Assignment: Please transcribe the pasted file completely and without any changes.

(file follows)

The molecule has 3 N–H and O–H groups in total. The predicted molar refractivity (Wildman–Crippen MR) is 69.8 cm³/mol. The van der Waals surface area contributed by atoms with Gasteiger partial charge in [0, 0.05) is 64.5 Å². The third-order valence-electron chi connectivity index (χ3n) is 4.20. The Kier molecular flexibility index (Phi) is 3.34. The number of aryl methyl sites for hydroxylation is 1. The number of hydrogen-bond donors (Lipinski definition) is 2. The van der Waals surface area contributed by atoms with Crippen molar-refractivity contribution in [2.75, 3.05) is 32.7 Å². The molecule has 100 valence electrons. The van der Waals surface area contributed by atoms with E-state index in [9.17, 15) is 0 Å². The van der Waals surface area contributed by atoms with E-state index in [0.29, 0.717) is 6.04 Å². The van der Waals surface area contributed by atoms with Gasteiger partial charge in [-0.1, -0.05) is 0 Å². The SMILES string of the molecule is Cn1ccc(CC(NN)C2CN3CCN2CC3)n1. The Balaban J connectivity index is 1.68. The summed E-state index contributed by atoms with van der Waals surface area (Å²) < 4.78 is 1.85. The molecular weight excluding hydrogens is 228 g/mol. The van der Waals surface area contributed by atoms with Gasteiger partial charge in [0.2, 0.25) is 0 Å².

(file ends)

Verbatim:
The molecule has 3 N–H and O–H groups in total. The predicted molar refractivity (Wildman–Crippen MR) is 69.8 cm³/mol. The van der Waals surface area contributed by atoms with Gasteiger partial charge in [0, 0.05) is 64.5 Å². The third-order valence-electron chi connectivity index (χ3n) is 4.20. The Kier molecular flexibility index (Phi) is 3.34. The number of aryl methyl sites for hydroxylation is 1. The number of hydrogen-bond donors (Lipinski definition) is 2. The van der Waals surface area contributed by atoms with Crippen molar-refractivity contribution in [2.75, 3.05) is 32.7 Å². The molecule has 100 valence electrons. The van der Waals surface area contributed by atoms with E-state index in [9.17, 15) is 0 Å². The van der Waals surface area contributed by atoms with E-state index in [0.29, 0.717) is 6.04 Å². The van der Waals surface area contributed by atoms with Gasteiger partial charge in [-0.1, -0.05) is 0 Å². The SMILES string of the molecule is Cn1ccc(CC(NN)C2CN3CCN2CC3)n1. The Balaban J connectivity index is 1.68. The summed E-state index contributed by atoms with van der Waals surface area (Å²) < 4.78 is 1.85. The molecular weight excluding hydrogens is 228 g/mol. The van der Waals surface area contributed by atoms with Gasteiger partial charge in [0.2, 0.25) is 0 Å².